3 Recruiting Tips from the Founders of Nextdoor & Yammer

recruiting_tipsLast week Greenhouse held a panel discussion titled “A Founder's Role in Recruiting Top Talent” at the Social+Capital Partnership offices, and we had a great turn out. Founders, CEOs, and tech leaders from early to mid-stage startups joined us to discuss the challenges founders face when it comes to recruiting top talent. I sat down with Adam Pisoni (CTO and Co-founder of Yammer) and Prakash Janakiraman (CTO and Co-founder of Nextdoor) to discuss their experiences building their companies. Here are some key takeaways from our discussion:

#1 Accept that “Chief Recruiter” is your real job title.

When you’re a founder, your job quickly becomes less about building a product and more about building a company that builds a product. That means that all the things you think you should be focused on are actually the things that you'll hire other people to focus on. The people you hire, and how successfully those people work together, should be your priority. As Adam put it, “Companies rarely fail because of the technology -- that, you can fix. They fail because they don’t focus on all the other things that are so important, like who you hire and how well they can all work together.” He says that as a founder, your number one job should be recruiting and helping your employees be better at recruiting.

#2 You need strong hiring principles.

Another thing that came up with both Adam and Prakash was the idea of “being principled.” With so much competition for talent, especially in engineering, both founders agreed that you must have strong hiring principles. One area where this can really be meaningful is with salaries. Often candidates come through expecting certain salaries and benefits–you know that they have other opportunities–so how do you manage expectations and still compete for the best talent? According to Prakash, you have to have principles that are very well communicated and that would pass the “printer test” - meaning, if you left a paper in the printer with everyone's salaries, it wouldn’t cause an uproar, because it’d be fair. Prakash says, at Nextdoor, they have worked hard to implement clear and fair compensation principles.

For Yammer, one of these principles was "promote fast", no matter your experience, employees have the ability to quickly prove themselves and to be rewarded accordingly. Their goal was to make it clear to everyone that it’s an even playing field, helping everyone to see promotions as fair. The panel also emphasized that “fair does not mean equal” -- it’s appropriate for top performers to be rewarded and to receive benefits that others don’t. This principle helps reinforce a culture of performance and accountability.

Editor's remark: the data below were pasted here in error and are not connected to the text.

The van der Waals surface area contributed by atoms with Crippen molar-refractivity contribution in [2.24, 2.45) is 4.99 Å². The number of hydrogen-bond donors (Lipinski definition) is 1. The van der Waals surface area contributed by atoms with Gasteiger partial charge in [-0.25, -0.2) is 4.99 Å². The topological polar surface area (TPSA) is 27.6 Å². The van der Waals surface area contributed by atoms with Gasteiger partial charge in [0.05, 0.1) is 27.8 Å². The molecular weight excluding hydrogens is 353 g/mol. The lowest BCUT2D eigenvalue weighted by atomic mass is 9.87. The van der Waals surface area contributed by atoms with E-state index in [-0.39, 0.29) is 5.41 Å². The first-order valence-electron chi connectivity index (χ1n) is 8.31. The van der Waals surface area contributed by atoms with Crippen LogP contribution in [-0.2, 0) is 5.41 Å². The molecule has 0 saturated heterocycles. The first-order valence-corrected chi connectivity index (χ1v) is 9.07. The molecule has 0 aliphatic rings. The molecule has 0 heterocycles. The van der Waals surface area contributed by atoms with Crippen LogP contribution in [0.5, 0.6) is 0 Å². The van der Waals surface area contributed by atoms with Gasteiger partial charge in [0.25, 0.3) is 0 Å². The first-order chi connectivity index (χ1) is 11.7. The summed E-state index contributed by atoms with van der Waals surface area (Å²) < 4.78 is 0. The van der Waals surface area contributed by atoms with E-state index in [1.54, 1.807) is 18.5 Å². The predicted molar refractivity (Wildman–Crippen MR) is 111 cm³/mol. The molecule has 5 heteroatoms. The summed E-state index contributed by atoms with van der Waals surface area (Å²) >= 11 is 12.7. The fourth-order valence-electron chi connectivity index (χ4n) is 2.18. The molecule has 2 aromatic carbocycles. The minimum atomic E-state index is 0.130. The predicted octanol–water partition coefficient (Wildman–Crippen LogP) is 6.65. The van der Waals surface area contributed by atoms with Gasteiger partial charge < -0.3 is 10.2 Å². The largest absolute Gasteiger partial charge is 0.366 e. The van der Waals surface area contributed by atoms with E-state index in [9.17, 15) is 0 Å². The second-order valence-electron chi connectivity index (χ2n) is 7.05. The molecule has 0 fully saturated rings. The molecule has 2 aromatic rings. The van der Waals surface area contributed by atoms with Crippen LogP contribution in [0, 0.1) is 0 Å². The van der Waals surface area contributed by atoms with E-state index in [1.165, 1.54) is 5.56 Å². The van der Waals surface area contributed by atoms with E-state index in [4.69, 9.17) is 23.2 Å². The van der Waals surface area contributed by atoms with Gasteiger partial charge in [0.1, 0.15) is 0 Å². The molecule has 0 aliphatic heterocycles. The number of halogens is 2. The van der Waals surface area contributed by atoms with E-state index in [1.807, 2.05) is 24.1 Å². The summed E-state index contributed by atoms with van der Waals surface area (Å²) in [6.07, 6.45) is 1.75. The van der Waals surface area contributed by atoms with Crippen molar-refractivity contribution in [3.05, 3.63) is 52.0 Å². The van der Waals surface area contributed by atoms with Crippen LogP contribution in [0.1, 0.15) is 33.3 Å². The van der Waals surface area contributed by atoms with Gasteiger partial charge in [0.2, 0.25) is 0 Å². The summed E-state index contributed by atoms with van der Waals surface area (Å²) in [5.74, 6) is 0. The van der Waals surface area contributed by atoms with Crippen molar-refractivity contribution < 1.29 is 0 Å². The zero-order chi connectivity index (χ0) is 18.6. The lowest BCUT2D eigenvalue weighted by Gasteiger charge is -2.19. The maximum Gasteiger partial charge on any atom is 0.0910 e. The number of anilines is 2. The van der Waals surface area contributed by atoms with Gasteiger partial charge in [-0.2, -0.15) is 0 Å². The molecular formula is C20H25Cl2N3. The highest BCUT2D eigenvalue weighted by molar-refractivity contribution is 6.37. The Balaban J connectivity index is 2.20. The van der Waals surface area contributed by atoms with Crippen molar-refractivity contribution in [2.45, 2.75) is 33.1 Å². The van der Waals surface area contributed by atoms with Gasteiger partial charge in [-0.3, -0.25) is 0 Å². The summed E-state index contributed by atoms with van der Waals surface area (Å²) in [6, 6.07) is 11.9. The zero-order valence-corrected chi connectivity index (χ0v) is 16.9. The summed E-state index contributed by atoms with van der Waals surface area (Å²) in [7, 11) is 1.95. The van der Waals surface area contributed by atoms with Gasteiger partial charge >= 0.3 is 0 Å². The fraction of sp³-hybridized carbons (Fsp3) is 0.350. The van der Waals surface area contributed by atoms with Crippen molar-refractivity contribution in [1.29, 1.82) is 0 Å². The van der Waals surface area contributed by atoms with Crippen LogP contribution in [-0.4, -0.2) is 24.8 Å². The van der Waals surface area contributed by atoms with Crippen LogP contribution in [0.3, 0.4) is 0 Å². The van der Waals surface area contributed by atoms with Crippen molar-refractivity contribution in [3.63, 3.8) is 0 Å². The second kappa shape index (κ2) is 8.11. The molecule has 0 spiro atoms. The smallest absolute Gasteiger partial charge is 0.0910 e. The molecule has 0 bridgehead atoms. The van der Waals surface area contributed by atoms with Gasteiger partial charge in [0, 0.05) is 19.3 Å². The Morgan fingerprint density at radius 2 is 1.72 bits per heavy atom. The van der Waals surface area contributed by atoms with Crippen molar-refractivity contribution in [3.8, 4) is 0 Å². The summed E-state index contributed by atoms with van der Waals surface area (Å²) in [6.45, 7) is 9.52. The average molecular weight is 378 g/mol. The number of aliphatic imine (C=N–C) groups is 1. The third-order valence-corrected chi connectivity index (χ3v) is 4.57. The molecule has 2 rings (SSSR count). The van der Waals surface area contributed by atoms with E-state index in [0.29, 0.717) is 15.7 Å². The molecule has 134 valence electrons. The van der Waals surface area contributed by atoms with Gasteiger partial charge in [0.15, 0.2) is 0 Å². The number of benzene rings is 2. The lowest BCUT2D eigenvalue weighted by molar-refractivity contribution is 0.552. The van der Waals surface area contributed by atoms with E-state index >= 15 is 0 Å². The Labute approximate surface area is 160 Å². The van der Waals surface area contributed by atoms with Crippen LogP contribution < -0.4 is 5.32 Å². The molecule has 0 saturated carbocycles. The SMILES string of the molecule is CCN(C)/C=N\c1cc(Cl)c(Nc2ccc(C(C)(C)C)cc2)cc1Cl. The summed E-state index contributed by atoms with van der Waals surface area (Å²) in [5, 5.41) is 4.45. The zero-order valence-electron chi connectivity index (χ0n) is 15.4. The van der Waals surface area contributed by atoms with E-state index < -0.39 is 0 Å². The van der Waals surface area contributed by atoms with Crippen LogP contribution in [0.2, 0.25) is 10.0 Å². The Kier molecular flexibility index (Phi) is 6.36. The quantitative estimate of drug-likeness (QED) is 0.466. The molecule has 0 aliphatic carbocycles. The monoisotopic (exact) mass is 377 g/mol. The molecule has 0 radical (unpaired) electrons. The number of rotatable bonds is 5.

#3 Culture must be explicit to hire the right people.

Culture can take many forms and is often conflated with ping-pong tables or catered lunch. According to both Adam and Prakash however, culture is core to getting the right people in place and it needs to be clearly defined and communicated to everyone in your company - even as it evolves. Prakash pointed out that “as a founder, you know everything–why decisions are made, etc.–but as the company gets bigger not everyone fits into one conference room anymore, so it’s your job to distill the values of the company. You’re inviting new people to be a part of your family so all your employees need to get it.”

Adam and Prakash both offered some ideas on how to make culture explicit. At Yammer, there was a “spirit-lead” for engineering who helped the team focus on not “over-indexing” technical skills, making sure other attributes like being “intellectually humble” or a candidate’s understanding of how their job impacts the business were represented. They mapped out their core values, and made it clear to everyone how important those values were. They put time and effort into defining the culture and empowering team members to be better interviewers, and collaborators in the interview process.

These are just some of the big ideas that came out of the discussion. We will continue to explore a founder’s role in recruiting and how that role evolves as a company moves from a startup, through the growth stage, to being a mid-sized company and beyond. Stay tuned for more founder insights, and subscribe to our newsletter for more content like this!

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Talent Operations